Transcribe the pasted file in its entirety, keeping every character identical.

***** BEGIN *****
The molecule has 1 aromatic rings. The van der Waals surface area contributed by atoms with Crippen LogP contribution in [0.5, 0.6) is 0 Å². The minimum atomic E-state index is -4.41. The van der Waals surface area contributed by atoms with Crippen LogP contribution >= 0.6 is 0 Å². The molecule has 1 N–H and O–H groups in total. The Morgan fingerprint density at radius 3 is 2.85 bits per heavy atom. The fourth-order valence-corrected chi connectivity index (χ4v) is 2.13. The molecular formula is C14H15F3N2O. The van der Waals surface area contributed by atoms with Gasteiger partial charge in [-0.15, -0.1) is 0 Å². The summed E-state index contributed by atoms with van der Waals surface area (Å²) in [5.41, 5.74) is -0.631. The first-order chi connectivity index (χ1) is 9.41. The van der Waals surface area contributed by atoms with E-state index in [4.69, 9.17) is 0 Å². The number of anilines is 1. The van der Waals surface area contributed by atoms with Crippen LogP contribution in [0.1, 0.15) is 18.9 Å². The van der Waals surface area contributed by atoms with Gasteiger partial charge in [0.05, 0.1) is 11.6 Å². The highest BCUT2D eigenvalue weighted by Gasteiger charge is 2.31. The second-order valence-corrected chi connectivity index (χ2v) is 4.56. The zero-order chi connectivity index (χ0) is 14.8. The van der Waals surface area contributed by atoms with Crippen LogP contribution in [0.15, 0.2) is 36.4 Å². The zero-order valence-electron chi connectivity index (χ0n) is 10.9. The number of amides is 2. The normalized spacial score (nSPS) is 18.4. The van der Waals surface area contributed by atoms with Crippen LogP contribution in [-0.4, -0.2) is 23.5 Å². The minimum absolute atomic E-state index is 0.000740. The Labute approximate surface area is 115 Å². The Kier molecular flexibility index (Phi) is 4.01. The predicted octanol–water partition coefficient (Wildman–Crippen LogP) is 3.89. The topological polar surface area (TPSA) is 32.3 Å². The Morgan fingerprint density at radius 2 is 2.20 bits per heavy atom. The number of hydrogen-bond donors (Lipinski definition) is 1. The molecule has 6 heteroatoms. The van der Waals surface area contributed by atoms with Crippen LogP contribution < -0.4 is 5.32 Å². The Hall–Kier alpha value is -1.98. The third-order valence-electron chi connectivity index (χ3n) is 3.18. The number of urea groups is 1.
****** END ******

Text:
The molecule has 1 aromatic rings. The van der Waals surface area contributed by atoms with Crippen LogP contribution in [0.5, 0.6) is 0 Å². The minimum atomic E-state index is -4.41. The van der Waals surface area contributed by atoms with Crippen LogP contribution >= 0.6 is 0 Å². The molecule has 1 N–H and O–H groups in total. The Morgan fingerprint density at radius 3 is 2.85 bits per heavy atom. The fourth-order valence-corrected chi connectivity index (χ4v) is 2.13. The molecular formula is C14H15F3N2O. The van der Waals surface area contributed by atoms with Gasteiger partial charge in [-0.15, -0.1) is 0 Å². The summed E-state index contributed by atoms with van der Waals surface area (Å²) in [5.41, 5.74) is -0.631. The first-order chi connectivity index (χ1) is 9.41. The van der Waals surface area contributed by atoms with E-state index in [4.69, 9.17) is 0 Å². The number of anilines is 1. The van der Waals surface area contributed by atoms with Crippen LogP contribution in [0.1, 0.15) is 18.9 Å². The van der Waals surface area contributed by atoms with Gasteiger partial charge in [0.05, 0.1) is 11.6 Å². The highest BCUT2D eigenvalue weighted by Gasteiger charge is 2.31. The second-order valence-corrected chi connectivity index (χ2v) is 4.56. The zero-order chi connectivity index (χ0) is 14.8. The van der Waals surface area contributed by atoms with Crippen LogP contribution in [0.15, 0.2) is 36.4 Å². The zero-order valence-electron chi connectivity index (χ0n) is 10.9. The number of amides is 2. The normalized spacial score (nSPS) is 18.4. The van der Waals surface area contributed by atoms with Crippen LogP contribution in [-0.4, -0.2) is 23.5 Å². The minimum absolute atomic E-state index is 0.000740. The Labute approximate surface area is 115 Å². The Kier molecular flexibility index (Phi) is 4.01. The predicted octanol–water partition coefficient (Wildman–Crippen LogP) is 3.89. The topological polar surface area (TPSA) is 32.3 Å². The Morgan fingerprint density at radius 2 is 2.20 bits per heavy atom. The number of hydrogen-bond donors (Lipinski definition) is 1. The molecule has 6 heteroatoms. The van der Waals surface area contributed by atoms with Crippen LogP contribution < -0.4 is 5.32 Å². The Hall–Kier alpha value is -1.98. The third-order valence-electron chi connectivity index (χ3n) is 3.18. The number of urea groups is 1.